How to create a BYOD policy that keeps your business data secure

Bring your own device (BYOD) policies are commonplace in many organizations today. Employees bring in their personal cell phones, laptops, tablets and other mobile devices and use them to content to corporate networks. Additionally, employees regularly use personal computers and other devices not owned by the organization to work at home or on the road.

Unfortunately, BYOD can be risky for organizations that do not implement adequate security controls.  Personal devices that aren’t properly managed by the company often have inconsistent security controls implemented on them. For example, one device may lock out after three minutes of idle activity and require a complex password, while another may not even require a password to log on. However, both devices may be used to access sensitive or critical business data. For organizations that lack strong and consistent security controls, BYOD can easily turn into a security nightmare. Here’s a quick list of steps you can take to create a BYOD policy that will protect your business data:

  1. Establishing a policy that governs how BYOD devices can connect to and use organizational systems, how they should be backed up, and which security settings should be in place.
  2. Configure devices to connect to network resources over a transparent virtual private network.
  3. Gain greater control over mobile devices with a Mobile Device Management (MDM) solution. MDM solutions allow for more consistent security settings to be applied to devices. For example, applications can be whitelisted or blacklisted, BYOD devices can be geofenced, and jailbroken phones can be banned from connecting to networks or data stores.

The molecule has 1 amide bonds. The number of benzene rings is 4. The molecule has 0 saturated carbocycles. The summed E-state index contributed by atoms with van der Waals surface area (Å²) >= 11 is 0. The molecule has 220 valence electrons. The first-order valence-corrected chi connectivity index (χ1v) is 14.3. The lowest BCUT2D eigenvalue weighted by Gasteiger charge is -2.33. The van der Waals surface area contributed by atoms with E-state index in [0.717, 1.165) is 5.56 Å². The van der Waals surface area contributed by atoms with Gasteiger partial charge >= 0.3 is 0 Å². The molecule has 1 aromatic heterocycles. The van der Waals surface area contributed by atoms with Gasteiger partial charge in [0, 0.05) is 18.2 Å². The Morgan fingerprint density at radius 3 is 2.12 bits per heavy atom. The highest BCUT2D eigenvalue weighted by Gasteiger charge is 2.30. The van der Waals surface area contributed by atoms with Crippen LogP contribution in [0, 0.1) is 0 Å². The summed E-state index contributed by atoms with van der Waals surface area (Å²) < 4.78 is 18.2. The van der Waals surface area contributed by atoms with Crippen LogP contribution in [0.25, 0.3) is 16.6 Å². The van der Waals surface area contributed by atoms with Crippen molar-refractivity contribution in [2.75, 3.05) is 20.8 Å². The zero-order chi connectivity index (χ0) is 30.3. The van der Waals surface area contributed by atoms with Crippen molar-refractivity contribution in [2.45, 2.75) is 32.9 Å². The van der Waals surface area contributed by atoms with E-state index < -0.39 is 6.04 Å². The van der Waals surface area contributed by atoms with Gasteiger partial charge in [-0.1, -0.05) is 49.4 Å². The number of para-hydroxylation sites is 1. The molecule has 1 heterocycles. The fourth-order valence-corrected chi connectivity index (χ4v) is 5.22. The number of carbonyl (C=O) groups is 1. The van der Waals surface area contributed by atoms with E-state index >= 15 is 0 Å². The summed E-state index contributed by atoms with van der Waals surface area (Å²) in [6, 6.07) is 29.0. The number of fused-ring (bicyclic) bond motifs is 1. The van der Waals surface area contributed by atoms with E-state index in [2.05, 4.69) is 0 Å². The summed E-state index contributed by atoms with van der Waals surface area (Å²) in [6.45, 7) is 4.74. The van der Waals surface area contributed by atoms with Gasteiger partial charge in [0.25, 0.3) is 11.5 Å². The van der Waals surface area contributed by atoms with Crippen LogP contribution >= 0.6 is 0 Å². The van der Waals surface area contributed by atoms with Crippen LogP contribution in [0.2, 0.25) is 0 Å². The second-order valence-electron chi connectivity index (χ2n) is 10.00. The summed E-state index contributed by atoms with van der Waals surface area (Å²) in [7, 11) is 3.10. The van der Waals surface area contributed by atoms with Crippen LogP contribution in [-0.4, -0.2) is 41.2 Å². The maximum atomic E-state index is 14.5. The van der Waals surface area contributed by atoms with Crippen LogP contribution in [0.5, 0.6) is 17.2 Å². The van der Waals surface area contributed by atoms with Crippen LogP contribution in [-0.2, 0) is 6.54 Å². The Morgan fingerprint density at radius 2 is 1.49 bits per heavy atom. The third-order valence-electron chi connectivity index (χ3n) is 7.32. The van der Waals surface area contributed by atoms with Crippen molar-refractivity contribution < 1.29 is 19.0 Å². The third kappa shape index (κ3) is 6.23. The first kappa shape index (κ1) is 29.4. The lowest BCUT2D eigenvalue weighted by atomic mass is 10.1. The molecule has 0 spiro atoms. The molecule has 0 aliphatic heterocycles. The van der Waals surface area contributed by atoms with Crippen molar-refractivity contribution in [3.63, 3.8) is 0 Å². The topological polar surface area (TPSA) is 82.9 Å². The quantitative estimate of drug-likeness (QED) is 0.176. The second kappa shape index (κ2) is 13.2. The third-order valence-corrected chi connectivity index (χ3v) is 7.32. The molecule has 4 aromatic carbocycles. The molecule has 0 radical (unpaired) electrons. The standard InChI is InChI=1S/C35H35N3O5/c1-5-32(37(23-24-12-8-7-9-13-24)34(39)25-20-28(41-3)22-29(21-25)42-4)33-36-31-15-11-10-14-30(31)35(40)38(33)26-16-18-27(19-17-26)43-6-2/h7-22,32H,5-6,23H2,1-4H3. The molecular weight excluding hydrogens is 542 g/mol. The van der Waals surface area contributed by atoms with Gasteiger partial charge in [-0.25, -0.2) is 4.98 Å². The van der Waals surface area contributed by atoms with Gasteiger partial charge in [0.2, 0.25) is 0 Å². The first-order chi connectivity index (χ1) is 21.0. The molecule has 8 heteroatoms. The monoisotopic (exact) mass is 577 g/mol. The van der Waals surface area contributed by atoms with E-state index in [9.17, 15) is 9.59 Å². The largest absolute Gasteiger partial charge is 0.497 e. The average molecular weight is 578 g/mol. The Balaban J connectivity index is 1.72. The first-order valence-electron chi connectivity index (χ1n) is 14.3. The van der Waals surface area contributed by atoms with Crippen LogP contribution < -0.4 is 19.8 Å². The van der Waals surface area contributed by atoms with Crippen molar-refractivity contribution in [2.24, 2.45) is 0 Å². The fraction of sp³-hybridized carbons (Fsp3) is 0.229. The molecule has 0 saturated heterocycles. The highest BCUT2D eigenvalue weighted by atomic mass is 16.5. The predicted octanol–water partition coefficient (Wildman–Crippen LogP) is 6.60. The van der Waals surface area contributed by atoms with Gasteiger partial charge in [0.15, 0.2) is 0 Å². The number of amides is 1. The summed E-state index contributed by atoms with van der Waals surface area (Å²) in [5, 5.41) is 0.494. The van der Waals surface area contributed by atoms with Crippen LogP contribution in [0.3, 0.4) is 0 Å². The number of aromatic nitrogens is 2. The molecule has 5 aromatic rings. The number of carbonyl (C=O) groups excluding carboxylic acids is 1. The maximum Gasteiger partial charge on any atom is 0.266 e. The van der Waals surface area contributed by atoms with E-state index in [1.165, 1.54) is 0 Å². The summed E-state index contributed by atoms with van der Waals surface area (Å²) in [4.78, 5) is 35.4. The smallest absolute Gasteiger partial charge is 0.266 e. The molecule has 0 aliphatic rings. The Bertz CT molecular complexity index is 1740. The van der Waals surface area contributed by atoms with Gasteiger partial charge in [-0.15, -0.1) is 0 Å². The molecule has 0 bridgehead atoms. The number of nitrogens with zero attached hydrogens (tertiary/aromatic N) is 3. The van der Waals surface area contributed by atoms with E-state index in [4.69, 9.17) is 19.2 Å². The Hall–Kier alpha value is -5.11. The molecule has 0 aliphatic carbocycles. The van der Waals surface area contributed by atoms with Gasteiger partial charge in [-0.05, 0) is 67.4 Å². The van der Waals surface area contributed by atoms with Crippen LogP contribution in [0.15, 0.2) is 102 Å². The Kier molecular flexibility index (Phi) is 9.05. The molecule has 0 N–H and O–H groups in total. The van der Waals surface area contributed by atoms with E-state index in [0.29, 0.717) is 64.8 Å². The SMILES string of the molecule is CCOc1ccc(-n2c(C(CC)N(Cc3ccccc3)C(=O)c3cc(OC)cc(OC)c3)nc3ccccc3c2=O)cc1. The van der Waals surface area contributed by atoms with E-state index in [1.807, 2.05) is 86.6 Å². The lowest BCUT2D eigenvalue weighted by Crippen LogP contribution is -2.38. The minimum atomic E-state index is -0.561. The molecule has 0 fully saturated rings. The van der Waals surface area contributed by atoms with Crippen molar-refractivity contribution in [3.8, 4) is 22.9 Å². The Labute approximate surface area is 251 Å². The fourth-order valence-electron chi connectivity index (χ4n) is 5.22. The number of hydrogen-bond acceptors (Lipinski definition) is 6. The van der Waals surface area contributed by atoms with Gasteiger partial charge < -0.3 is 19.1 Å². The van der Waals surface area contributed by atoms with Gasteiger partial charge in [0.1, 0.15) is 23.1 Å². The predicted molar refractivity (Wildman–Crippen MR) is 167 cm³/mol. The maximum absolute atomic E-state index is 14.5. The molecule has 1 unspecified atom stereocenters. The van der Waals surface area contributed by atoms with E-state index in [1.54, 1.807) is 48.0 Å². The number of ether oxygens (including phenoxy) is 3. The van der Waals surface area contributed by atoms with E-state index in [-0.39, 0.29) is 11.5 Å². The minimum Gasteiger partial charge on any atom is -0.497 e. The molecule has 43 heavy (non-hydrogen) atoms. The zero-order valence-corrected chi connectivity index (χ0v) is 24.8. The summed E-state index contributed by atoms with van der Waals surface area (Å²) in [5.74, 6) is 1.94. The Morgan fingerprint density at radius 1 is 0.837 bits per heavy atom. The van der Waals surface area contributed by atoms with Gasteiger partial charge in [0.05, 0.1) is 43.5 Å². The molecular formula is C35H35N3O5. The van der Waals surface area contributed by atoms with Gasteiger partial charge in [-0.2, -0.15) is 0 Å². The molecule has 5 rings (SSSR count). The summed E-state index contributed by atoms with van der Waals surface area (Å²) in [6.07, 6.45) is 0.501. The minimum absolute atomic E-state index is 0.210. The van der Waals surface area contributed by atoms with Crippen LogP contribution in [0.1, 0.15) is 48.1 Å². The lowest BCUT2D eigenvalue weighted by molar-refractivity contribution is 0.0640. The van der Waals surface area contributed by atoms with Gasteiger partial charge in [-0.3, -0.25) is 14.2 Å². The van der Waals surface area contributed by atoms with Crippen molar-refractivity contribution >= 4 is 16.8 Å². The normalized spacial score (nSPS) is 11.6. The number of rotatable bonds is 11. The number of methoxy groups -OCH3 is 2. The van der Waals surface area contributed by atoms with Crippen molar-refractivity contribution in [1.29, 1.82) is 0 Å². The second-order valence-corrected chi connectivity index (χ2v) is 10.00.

BYOD and the ransomware threat
A large percentage of BYOD devices are mobile phones or tablets that are susceptible to some forms of ransomware. Mobile ransomware viruses often masquerade as enticing applications such as POGO Tear, which pretends to be a Pokemon Go application; Android defender, a bogus antivirus app; Charger, a fake battery management app; Lockdroid, a counterfeit Google Android update package; and Lockscreen, a deceptive Android lock screen app. Some mobile devices have been found to have malware pre-installed on them. The owners of those devices did not need to download a fake app. They were infected the moment they powered up the new device.

The good news is that mobile data is often easy to restore if appropriate backups have been taken of the phone or tablet. The bad news is that an infection may not be limited to your device. Worms may propagate through mobile email clients to your contacts. Additionally, some malware may infect a mobile device and then be transmitted to a computer when the device is connected for charging or data exchange.

Protect yourself by keeping your mobile operating systems and apps up to date. Consider a mobile firewall, mobile antivirus solution, and make sure you back up your device. Other BYOD devices such as laptops should be equipped with endpoint protection software, secure and up-to-date operating systems, and they should be backed up regularly.

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Screen your calls in the cloud